A Cook County jury found Charles Judge guilty of three counts of obstruction of an officer and one count of simple battery, arising from an incident that occurred when Judge became angry while incarcerated at the Adel Police Department. Without challenging the sufficiency of the evidence introduced against him, Judge raises three issues of law that allegedly require reversal. We have reviewed these issues, and, finding them meritless, we affirm his convictions.
The above-referenced incident at the Adel Police Department occurred on March 13, 1994. Judge bonded out on March 14, 1994. He was indicted and pled "not guilty" on July 20, 1994. Attorney Jon McClure filed a notice of appearance and discovery motions on Judge's behalf on July 29, 1994. Cook County has two trial terms each year on the second Monday in January and July. OCGA 15-6-3
Judge's case was placed on the January 1995 trial calendar. Attorney McClure sought a continuance, which was granted. Thereafter, McClure agreed to a continuance from the July 1995 trial calendar. Between the July 1995 trial term and the January 1998 trial term, Judge's case was not again placed on a trial calendar. No demand for trial was filed, and in the interim, attorney McClure represented Judge in a civil action in Lowndes County. Also in the interim, and for reasons unexplained, Judge filed a bar complaint and lawsuit against attorney McClure. When Judge's case appeared on the calendar for the July 1998 trial term, attorney McClure filed a motion to withdraw from his representation of Judge because of a conflict of interest. The motion was granted on August 5, 1998. Judge's case was moved to the January 1999 term and was scheduled for trial on February 15, 1999.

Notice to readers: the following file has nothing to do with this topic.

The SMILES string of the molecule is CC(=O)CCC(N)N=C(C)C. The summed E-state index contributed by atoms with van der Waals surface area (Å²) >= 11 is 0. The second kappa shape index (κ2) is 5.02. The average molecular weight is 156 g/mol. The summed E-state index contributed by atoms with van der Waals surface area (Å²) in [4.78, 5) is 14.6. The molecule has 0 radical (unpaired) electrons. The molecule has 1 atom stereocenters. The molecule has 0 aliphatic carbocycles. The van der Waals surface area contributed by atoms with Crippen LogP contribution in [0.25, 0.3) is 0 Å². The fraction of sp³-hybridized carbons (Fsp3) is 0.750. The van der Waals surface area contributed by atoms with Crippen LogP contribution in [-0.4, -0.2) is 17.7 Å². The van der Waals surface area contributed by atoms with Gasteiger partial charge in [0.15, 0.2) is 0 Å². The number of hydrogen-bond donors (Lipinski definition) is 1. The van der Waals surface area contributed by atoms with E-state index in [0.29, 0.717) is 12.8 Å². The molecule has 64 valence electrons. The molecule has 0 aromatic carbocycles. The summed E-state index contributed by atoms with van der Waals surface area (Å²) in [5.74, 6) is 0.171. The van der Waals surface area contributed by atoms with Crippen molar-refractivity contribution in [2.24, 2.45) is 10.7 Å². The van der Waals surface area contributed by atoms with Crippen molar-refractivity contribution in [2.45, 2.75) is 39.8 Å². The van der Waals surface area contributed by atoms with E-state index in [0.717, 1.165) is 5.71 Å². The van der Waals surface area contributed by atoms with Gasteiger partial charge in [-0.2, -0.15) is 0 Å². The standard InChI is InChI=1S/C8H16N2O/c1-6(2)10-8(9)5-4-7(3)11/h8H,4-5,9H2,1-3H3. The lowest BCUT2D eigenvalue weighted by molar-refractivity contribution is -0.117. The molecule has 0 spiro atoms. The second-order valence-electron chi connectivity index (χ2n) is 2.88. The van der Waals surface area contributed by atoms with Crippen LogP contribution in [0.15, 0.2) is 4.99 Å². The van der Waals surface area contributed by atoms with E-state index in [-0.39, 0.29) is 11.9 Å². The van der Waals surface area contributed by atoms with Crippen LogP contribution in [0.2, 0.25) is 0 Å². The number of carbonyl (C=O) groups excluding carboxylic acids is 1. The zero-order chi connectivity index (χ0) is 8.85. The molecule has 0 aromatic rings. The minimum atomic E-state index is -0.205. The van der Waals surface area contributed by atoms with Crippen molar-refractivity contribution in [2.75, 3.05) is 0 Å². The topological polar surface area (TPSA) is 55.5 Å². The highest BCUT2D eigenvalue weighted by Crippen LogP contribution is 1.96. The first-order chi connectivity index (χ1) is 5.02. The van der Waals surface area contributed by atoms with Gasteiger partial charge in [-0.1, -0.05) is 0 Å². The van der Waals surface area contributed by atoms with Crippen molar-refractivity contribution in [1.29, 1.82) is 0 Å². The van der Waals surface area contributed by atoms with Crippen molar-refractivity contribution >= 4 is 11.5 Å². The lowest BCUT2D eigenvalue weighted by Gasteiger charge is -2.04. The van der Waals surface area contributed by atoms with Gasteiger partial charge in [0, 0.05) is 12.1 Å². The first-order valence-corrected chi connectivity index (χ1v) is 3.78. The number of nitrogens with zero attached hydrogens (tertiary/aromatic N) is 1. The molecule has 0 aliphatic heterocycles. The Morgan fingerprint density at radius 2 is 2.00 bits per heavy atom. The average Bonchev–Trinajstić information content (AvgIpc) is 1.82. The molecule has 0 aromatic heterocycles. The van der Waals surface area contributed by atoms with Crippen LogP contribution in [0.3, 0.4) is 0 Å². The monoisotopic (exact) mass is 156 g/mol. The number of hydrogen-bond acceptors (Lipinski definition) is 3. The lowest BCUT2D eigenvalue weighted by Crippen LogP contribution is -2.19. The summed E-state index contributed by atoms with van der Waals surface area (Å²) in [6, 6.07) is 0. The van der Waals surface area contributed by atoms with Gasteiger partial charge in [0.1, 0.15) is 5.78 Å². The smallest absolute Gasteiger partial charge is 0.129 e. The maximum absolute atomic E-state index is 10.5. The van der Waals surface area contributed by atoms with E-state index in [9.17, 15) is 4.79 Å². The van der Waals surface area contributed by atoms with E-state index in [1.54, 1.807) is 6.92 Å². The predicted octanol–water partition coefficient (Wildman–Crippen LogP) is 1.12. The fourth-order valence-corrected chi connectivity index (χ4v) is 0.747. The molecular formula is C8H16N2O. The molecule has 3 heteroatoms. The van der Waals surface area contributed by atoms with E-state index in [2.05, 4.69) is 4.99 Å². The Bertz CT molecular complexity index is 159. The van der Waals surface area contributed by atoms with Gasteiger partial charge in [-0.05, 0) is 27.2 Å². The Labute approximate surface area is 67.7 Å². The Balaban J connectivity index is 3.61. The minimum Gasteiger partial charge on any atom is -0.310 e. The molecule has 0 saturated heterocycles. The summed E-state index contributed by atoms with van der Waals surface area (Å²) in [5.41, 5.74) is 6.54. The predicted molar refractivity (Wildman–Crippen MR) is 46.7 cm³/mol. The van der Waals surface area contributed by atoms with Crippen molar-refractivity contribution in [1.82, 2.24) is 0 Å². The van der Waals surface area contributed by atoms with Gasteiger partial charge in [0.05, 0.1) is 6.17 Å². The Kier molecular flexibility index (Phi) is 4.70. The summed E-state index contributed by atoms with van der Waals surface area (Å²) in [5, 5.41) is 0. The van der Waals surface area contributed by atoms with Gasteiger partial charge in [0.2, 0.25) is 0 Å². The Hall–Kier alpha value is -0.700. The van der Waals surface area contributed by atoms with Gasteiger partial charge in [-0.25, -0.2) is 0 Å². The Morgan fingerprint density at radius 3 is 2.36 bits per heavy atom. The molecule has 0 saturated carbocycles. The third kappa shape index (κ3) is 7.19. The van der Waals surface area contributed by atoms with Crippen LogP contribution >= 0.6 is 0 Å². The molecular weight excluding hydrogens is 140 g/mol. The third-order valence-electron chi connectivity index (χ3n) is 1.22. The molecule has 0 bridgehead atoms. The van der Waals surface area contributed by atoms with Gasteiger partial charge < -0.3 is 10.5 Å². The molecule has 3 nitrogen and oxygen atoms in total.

On February 5, 1999, Judge retained attorney John D. Holt. Attorney Holt filed an entry of appearance and discovery motions on Judge's behalf on February 10, 1999. He filed a motion to continue the case on February 12, 1999. On February 15, 1999, he filed a motion to dismiss the case based upon a violation of Judge's constitutional right to a speedy trial. During trial, both motions were denied. Held:
1. Judge claims error in the trial court's denial of his motion to dismiss based upon an alleged violation of his constitutional right to a speedy trial.
The 36-month delay between the July 1995 continuance and the case's next appearance on the trial calendar in July 1998 creates a threshold presumption of prejudice; however, delay alone does not constitute a violation of the Sixth Amendment right to a speedy trial. Thomas v. State, 233 Ga. App. 224
, 225 (2) (504 SE2d 59
) (1998). Instead, we must balance the following factors outlined in Barker v. Wingo, 407 U. S. 514 (92 SC 2182, 33 LE2d 101) (1972): (1) the length of the delay, (2) the reason for the delay, (3) the defendant's assertion of the right, and (4) the prejudice to the defendant. See also Johnson v. State, 268 Ga. 416
, 417 (2) (490 SE2d 91
) (1997). The trial court's decision will not be reversed unless an abuse of discretion is shown. Thomas v. State, supra at 225.
Upon consideration of the factors described above, it is clear that Judge contributed to the initial delay of the trial of the case by both seeking and agreeing to continue the case. Thereafter, when the case finally came up for trial again, further delay was engendered because Judge was dissatisfied with his defense attorney. Following that delay, Judge's new defense counsel sought to continue the case again, because Judge delayed in hiring him. At no time did Judge ever assert his right to trial or file a demand for trial. Moreover, Judge remained out on bond during the entire 36 months prior to trial. Finally, the only prejudice asserted by Judge is the loss of the testimony of one witness, Ann Overstreet, who was not present during the acts for which Judge was indicted; who could not testify regarding the acts for which Judge was indicted; whose proffered testimony appeared to be inadmissible hearsay; and whose testimony was cumulative of another defense witness, her son-in-law Terry Lumpkin, who was present at trial and testified on Judge's behalf.